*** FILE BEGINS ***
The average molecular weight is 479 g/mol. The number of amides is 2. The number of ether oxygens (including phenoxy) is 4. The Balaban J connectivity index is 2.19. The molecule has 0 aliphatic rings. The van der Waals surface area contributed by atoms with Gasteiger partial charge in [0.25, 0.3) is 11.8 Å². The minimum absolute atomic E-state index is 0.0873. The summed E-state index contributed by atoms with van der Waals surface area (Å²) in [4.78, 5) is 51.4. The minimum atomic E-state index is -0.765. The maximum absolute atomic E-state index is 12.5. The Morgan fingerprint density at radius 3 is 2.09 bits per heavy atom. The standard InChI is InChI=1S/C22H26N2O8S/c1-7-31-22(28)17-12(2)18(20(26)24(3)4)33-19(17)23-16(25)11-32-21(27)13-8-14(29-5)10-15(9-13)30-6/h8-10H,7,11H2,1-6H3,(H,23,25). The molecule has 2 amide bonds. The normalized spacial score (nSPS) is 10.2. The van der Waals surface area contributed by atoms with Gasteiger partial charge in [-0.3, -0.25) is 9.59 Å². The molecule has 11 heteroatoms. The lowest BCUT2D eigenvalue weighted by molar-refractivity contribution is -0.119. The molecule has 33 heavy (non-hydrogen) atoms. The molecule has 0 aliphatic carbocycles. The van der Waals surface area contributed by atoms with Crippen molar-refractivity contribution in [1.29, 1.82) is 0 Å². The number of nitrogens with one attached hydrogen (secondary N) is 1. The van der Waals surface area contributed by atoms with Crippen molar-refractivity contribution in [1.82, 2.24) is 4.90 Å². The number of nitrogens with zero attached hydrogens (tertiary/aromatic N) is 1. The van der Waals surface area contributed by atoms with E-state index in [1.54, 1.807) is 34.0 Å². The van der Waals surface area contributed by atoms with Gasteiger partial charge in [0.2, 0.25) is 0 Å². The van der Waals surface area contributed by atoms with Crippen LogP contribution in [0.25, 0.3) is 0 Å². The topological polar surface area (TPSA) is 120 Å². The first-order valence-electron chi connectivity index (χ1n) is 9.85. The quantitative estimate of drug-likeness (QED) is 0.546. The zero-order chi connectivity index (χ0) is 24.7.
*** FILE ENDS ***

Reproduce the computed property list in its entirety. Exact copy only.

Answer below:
The average molecular weight is 479 g/mol. The number of amides is 2. The number of ether oxygens (including phenoxy) is 4. The Balaban J connectivity index is 2.19. The molecule has 0 aliphatic rings. The van der Waals surface area contributed by atoms with Gasteiger partial charge in [0.25, 0.3) is 11.8 Å². The minimum absolute atomic E-state index is 0.0873. The summed E-state index contributed by atoms with van der Waals surface area (Å²) in [4.78, 5) is 51.4. The minimum atomic E-state index is -0.765. The maximum absolute atomic E-state index is 12.5. The Morgan fingerprint density at radius 3 is 2.09 bits per heavy atom. The standard InChI is InChI=1S/C22H26N2O8S/c1-7-31-22(28)17-12(2)18(20(26)24(3)4)33-19(17)23-16(25)11-32-21(27)13-8-14(29-5)10-15(9-13)30-6/h8-10H,7,11H2,1-6H3,(H,23,25). The molecule has 2 amide bonds. The normalized spacial score (nSPS) is 10.2. The van der Waals surface area contributed by atoms with Gasteiger partial charge in [-0.3, -0.25) is 9.59 Å². The molecule has 11 heteroatoms. The lowest BCUT2D eigenvalue weighted by molar-refractivity contribution is -0.119. The molecule has 33 heavy (non-hydrogen) atoms. The molecule has 0 aliphatic carbocycles. The van der Waals surface area contributed by atoms with Crippen molar-refractivity contribution in [1.29, 1.82) is 0 Å². The number of nitrogens with one attached hydrogen (secondary N) is 1. The van der Waals surface area contributed by atoms with Crippen molar-refractivity contribution in [1.82, 2.24) is 4.90 Å². The number of nitrogens with zero attached hydrogens (tertiary/aromatic N) is 1. The van der Waals surface area contributed by atoms with E-state index in [1.54, 1.807) is 34.0 Å². The van der Waals surface area contributed by atoms with Gasteiger partial charge in [0.2, 0.25) is 0 Å². The van der Waals surface area contributed by atoms with Crippen LogP contribution in [0.25, 0.3) is 0 Å². The topological polar surface area (TPSA) is 120 Å². The first-order valence-electron chi connectivity index (χ1n) is 9.85. The quantitative estimate of drug-likeness (QED) is 0.546. The zero-order chi connectivity index (χ0) is 24.7.